News & Advocacy
Advocacy Alert: A New Opportunity for Samohi’s English Building
The Santa Monica Conservancy strongly supports the School District’s plans to modernize Santa Monica High School’s (Samohi) 100 year-old English Building for school uses. In historic preservation terms, the modernization plans are considered an “adaptive reuse” of the historic building and show a vibrant and engaging transformation to support a 21st century learning environment that gives the building another 100 years of use for future generations of Santa Monica’s students.
The modernization project for the English Building, presented by architect Jim Favaro of the architectural firm Johnson Favaro, is a remarkable example of an adaptive reuse project that transforms the historic building. Johnson Favaro’s proposed uses and related rehabilitation are sympathetic to the original building’s characteristics, including adapting the original library spaces for contemporary student learning. Click here to explore Johnson Favaro’s presentation.
But there is still uncertainty about whether the District will pursue the path of adaptive reuse or choose the same fate as befell the campus’ historic History Building in 2021; demolition and replacement. The District requests community input for decision-making about modernization or replacement. In the coming weeks the Conservancy will reach out to school representatives and the wider community regarding the benefits of preservation.
The English Building is a unique historical resource on the Samohi campus, as the only survuving building from the first construction period of 1924. It still retains character-defining Beaux Arts features from the original design of eminent architects Allison and Allison. Among the extensive new construction following the Long Beach earthquake in 1933 by architects Marsh, Smith and Powell reflecting the New Deal period, this building alone was repaired and restored. As a historic resource the building is irreplaceable, and its historic value must part of any equation which determines its future.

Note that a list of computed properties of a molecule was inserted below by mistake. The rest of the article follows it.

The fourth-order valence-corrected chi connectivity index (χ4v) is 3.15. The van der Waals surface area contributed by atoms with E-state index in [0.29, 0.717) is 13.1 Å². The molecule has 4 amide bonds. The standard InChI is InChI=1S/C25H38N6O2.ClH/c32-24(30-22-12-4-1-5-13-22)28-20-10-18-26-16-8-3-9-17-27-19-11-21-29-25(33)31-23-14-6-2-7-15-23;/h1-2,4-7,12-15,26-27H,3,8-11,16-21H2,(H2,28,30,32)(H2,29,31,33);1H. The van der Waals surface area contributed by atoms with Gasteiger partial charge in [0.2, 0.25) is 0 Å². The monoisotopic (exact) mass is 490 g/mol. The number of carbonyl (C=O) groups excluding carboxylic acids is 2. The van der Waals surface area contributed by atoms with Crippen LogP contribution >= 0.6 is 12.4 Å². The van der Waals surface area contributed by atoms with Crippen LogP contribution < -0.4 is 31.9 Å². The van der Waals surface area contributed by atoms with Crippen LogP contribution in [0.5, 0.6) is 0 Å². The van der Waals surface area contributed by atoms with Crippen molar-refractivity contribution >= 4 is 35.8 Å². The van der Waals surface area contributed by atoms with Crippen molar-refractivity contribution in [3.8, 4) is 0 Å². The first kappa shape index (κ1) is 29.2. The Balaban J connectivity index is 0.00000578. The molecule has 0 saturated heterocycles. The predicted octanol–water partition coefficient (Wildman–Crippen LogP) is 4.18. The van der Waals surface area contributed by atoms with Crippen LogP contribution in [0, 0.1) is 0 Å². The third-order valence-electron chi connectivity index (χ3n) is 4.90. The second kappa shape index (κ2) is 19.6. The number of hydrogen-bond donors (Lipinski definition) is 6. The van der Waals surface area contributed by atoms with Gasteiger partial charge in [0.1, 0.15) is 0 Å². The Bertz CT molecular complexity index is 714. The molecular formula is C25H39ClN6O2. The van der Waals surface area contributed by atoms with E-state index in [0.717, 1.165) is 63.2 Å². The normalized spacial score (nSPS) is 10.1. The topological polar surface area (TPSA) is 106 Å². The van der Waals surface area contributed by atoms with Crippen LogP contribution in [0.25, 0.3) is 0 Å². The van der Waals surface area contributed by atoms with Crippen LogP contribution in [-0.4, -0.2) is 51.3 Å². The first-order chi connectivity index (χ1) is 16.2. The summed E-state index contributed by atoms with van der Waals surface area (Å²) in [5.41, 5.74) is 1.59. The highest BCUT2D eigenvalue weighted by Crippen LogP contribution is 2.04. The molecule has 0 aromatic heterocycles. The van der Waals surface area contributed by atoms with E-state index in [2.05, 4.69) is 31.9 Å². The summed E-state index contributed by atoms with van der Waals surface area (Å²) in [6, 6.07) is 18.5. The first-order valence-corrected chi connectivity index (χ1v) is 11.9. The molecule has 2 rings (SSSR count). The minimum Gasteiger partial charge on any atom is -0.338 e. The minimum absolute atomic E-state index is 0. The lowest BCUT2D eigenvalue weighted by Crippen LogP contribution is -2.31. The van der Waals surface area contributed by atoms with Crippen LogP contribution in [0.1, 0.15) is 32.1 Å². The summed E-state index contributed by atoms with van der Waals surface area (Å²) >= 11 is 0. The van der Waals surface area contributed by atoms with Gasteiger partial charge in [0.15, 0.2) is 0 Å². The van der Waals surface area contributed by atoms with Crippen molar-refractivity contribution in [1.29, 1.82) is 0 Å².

Learning environments with a historical context help students internalize an understanding of place and history, creating a strong connection to their community. Preservation of historic buildings provides a tangible way to understand the past and points the curious in the direction of further research and historic inquiry. Many educational benefits come from integrating historic learning environments into the student experience.
The loss of the History Building generated a community controversy that left distrust and suspicion of the School District in its wake, and bitterness is still felt among some community leaders in Santa Monica. The modernization of the historic English Building will go a long way towards repairing and restoring our community support for the District’s planning.
The Conservancy supports preserving and revitalizing the Samohi English Building.
Let’s make history part of our future!